Jan 19


Posted on Friday, January 19, 2018 in The Friday Times (Editorial)


In an extraordinary development, the Balochistan parliament has suddenly packed off a majoritarian chief minister and replaced him with a proxy who secured less than 600 votes in the last general election. It doesn’t take rocket science to uncover the hidden hand that engineered the change at this point of time.

The province is extremely vulnerable on two fronts. It is a front-line region on the western border with Afghanistan from where terrorist and separatist groups continue to foment sectarian violence and target Pakistan’s security apparatus.This accounts for the powerful footprint of the Miltablishment in the province. It is also a hotbed of tribal intrigues, vendettas and opportunism that facilitate manipulation and corruption.

If the strategic importance of the province to the Miltablishment is obvious, so too is its tactical relevance in the current political situation. If the PMLN is to be stopped from improving its position in the Senate so that Nawaz Sharif cannot constitutionally make a comeback, then something must be done to stop the Senate elections from taking place in March before the next general elections are held some months hence. One way to do that is to precipitate a political crisis in which at least two provincial assemblies – Balochistan and Khyber-Pakhtunkhwa – are dissolved, posing a constitutional challenge to holding the Senate elections on time. If necessary, this may be followed by mass resignations from the National Assembly of PTI, PMLQ, PPP, MQM and assorted groups currently in the fold of the Militablishment – including a significant chunk of PMLN “sleepers”— that compels a dissolution of parliament and the installation of an interim federal government cobbled by the Election Commission and Supreme Court of Pakistan. Such an interim government could stretch for months on end until the latest Census results have been collated and constituency delimitation concluded in a “satisfactory” manner. During this period, further political engineering can take place to ensure “suitable” results — a political dispensation that excludes the person of Nawaz Sharif from power (by getting NAB courts to sentence him for corruption) and also denies any political party an outright majority in parliament that might foolishly embolden it to challenge the political hegemony of the Miltablishment, a mistake that both Asif Zardari and Nawaz Sharif respectively made in office and for which they are still paying the price.

If there was any doubt about how this strategy would unfurl after the abrupt change in Balochistan that is primed for action whenever the Miltablishment so wills it, that has ended with the multi-party rally on The Mall in Lahore last Wednesday. Despite a ban on all rallies on The Mall, the Lahore High Court was kind enough to grant an exemption to this fiery “get-together”. Appropriately enough, the evergreen darling of the Miltablishment, Sheikh Rashid, announced his resignation from parliament after abusing it with choice expletives-deleted. As if on cue, Imran Khan held out the threat of the PTI following suit in Islamabad and KP in due course at the “right time”.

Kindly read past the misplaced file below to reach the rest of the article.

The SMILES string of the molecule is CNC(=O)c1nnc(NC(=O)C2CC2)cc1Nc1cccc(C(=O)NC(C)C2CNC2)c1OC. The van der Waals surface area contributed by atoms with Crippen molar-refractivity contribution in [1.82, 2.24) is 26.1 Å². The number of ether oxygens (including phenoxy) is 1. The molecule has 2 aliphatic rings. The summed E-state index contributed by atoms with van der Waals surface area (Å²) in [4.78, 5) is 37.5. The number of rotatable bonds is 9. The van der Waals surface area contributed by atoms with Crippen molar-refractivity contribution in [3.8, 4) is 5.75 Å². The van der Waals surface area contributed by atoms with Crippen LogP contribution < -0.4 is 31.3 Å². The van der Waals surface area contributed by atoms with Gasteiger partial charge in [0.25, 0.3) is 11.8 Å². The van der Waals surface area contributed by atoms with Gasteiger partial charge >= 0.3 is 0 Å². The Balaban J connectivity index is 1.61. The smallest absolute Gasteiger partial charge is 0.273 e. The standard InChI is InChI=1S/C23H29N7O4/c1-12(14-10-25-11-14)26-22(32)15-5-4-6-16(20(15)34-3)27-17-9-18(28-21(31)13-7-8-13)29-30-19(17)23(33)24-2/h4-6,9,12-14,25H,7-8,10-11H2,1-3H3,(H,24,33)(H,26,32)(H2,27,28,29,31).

The pundits have looked at the sorry state of numbers at the rally and pronounced it a failure. If eighteen parties – including the PTI, PPP and PAT — could not mount even 10,000 protestors, they argue, how on earth are they going to force the governments in Punjab and Islamabad to quit? Indeed, the Sharifs are crowing that those who set out to obtain their resignations have ended up submitting their own!

But this is misplaced concreteness.

The Mall rally was only meant to confirm the pledge of the disparate parties to stand together for the final Heave-Ho when the signal is received rather than immediately go for the Punjab government’s jugular. Balochistan, KP and the opposition parties are now all primed for the coup de grace. They are simply waiting for a nod from the Miltablishment to trigger the beginning of the end of the current political dispensation led by the PMLN.

The “pause” in the internal plan has been necessitated by two factors: a revival of popular sympathy for Nawaz Sharif following his disgraceful “iqama” disqualification that could translate into another win in an early election; and the sudden deterioration of the external situation following President Donald Trump’s unexpectedly aggressive policy tweet against Pakistan’s Miltablishment. It would be foolish to engineer mass political discontent at home in the middle of an external threat that requires the nation to show a united front behind a legitimate government. That is why feverish efforts are underway to dilute the American offensive externally while “going slow” internally.

The Miltablishment is aiming to establish its institutional hegemony on strategic decision making in Pakistan without seizing power directly. The ouster of Nawaz Sharif, the embrace of Shahbaz Sharif, the manipulation of Asif Zardari, the unification of anti-Altaf MQM, the free hand to Imran Khan, the mainstreaming of Jehadi and religious elements to undercut the popular vote, the “disappearances” and media capture, are all steps in this direction. The “civilians” have largely themselves to blame for this denouement.